Innovation is the new black. Governments and industry alike are talking about the importance of it and trying to stimulate it. While in an increasingly competitive marketplace innovation is key to a business’ ability to develop and maintain an advantage, an innovation is only as good as your ability to exploit it. And I mean ‘exploit’ in the positive connotation of the word, to make full use of, and derive benefit from, an innovation. For intellectual property to be an effective commercial tool it needs to be effectively identified and managed. You need to know what you have that is worth protecting and why it needs to be protected.
There are a variety of intellectual property rights available to protect innovations, including patents, trade marks, industrial designs, copyright and plant breeders’ rights. (In some cases trade secrets may also be applicable, however, these have associated risks.) Typically of most importance are patents, trade marks and industrial designs. Trade marks provide legal protection for signs distinguishing the goods and services of one provider or manufacturer from those of another. Industrial designs protect the visual appearance of a product. The intellectual property right that underlies the functionality of an innovation (whether a new product, a process for making something or a method for doing something) is patent protection.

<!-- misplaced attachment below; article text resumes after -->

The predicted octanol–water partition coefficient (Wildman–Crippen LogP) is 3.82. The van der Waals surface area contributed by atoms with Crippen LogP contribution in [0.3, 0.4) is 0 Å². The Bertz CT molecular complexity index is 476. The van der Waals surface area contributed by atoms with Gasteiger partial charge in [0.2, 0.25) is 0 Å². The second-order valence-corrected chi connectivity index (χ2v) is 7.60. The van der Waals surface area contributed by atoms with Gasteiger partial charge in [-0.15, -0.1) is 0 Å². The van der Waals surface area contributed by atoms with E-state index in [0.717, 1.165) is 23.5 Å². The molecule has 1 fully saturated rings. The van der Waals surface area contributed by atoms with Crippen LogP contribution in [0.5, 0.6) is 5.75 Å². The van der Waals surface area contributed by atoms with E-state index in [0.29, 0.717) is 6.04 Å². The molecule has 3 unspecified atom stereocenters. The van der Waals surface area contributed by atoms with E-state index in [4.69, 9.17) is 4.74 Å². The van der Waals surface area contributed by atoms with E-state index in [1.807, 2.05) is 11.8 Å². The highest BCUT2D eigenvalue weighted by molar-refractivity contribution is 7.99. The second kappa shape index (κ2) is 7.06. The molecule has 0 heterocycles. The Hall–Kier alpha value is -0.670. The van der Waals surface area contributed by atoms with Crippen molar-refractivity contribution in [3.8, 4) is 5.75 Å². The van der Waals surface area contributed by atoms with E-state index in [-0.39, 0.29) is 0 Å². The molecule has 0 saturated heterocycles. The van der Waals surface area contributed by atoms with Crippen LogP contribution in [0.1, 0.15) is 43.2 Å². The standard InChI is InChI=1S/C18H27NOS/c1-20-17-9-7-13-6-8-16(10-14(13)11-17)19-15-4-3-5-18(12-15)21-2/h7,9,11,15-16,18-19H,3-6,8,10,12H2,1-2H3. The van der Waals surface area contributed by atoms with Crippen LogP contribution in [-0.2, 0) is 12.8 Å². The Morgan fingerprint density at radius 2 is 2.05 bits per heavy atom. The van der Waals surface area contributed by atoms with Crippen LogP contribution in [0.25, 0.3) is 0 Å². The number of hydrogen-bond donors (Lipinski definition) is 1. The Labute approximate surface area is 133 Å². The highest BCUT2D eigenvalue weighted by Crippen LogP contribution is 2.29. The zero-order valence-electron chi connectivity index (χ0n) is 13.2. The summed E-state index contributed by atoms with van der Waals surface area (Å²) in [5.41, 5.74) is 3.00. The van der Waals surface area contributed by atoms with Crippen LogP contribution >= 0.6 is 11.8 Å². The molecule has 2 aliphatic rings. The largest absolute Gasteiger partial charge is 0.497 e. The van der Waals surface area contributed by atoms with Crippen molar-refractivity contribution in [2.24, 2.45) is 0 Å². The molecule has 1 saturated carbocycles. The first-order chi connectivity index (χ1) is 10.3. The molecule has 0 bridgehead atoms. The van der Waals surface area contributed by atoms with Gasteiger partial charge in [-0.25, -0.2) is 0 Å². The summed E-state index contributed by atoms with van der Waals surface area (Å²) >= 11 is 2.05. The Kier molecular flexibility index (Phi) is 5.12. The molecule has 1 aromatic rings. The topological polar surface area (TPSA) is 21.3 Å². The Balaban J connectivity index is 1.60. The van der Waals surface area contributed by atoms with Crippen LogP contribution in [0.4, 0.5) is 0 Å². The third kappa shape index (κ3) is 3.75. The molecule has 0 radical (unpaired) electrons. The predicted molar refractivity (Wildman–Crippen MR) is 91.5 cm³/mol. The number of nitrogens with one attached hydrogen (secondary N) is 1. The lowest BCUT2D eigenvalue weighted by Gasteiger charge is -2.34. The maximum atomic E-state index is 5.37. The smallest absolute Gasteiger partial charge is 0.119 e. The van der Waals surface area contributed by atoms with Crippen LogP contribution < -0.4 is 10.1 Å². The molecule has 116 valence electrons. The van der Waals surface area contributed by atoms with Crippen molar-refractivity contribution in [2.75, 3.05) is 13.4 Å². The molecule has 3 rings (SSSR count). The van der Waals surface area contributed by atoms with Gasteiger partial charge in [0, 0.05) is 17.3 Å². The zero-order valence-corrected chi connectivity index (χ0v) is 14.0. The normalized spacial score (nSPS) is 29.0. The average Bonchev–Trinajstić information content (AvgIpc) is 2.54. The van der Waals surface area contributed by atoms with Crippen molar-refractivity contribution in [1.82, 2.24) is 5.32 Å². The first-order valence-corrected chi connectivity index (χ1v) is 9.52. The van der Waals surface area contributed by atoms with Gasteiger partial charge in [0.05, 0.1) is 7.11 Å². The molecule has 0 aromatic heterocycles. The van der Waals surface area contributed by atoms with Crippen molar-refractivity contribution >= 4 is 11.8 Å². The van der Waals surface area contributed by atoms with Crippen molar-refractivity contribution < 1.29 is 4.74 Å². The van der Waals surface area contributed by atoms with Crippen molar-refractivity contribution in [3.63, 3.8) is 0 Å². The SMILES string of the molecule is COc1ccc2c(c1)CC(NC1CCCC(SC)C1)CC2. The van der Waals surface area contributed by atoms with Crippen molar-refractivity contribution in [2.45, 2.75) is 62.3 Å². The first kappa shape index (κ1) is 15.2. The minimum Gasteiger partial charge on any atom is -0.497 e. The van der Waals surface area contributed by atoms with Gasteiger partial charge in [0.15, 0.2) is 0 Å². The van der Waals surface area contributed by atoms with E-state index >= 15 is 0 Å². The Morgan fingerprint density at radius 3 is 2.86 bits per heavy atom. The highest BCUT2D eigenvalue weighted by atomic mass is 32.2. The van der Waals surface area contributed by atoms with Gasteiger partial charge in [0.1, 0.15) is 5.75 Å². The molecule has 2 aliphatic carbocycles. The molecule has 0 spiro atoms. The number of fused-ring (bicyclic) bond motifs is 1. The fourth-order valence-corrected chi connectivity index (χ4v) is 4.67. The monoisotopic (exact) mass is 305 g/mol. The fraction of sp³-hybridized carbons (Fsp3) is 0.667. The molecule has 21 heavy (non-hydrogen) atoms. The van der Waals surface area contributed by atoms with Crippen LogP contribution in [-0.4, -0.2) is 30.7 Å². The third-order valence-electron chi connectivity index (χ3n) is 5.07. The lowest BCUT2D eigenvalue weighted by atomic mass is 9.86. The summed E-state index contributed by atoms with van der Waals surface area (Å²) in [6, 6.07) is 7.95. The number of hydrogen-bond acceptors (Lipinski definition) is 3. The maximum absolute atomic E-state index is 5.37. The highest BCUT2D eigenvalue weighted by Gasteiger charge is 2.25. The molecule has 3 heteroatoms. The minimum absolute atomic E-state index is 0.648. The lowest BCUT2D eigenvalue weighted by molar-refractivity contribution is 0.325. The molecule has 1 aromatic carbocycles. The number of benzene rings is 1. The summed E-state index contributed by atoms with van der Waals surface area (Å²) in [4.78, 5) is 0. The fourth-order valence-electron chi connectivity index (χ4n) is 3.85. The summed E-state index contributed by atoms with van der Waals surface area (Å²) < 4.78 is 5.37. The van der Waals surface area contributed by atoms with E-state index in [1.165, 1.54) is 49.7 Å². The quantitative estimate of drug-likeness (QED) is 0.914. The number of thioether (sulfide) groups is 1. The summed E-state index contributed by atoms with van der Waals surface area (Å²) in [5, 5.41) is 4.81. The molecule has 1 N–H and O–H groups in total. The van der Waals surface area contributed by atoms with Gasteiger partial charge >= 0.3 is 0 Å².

If a new innovation is to make it to market and be able to be exploited, some form of exclusivity is typically required to turn a good idea and a potentially useful innovation into a commercially viable product, process or method. Thus, intellectual property protection is an important consideration in product development and for gaining a competitive edge in a fast moving marketplace. But it is not only of relevance to entrepreneurs, but also to researchers with no intention to commercialise research themselves. Without the initial protection of a patent or patent application there is typically little or no incentive for a prospective investor, licensee or assignee to commit the time and money required to translate the results of important research into a viable product, process or method. Moreover, protecting intellectual property signals to investors a willingness and a commitment to seeing research translated into meaningful commercial (including clinical) outcomes and can provide a source of funding to pursue future research.
From a practical perspective, it is never too late to implement intellectual property strategies, and to focus not just on innovating but also on creating, protecting and exploiting intellectual property rights to ensure the full potential of your innovations can be realised.
Over the coming months we will be exploring a number of intellectual property issues of relevance to researchers and to business.
– Dr Gavin Recchia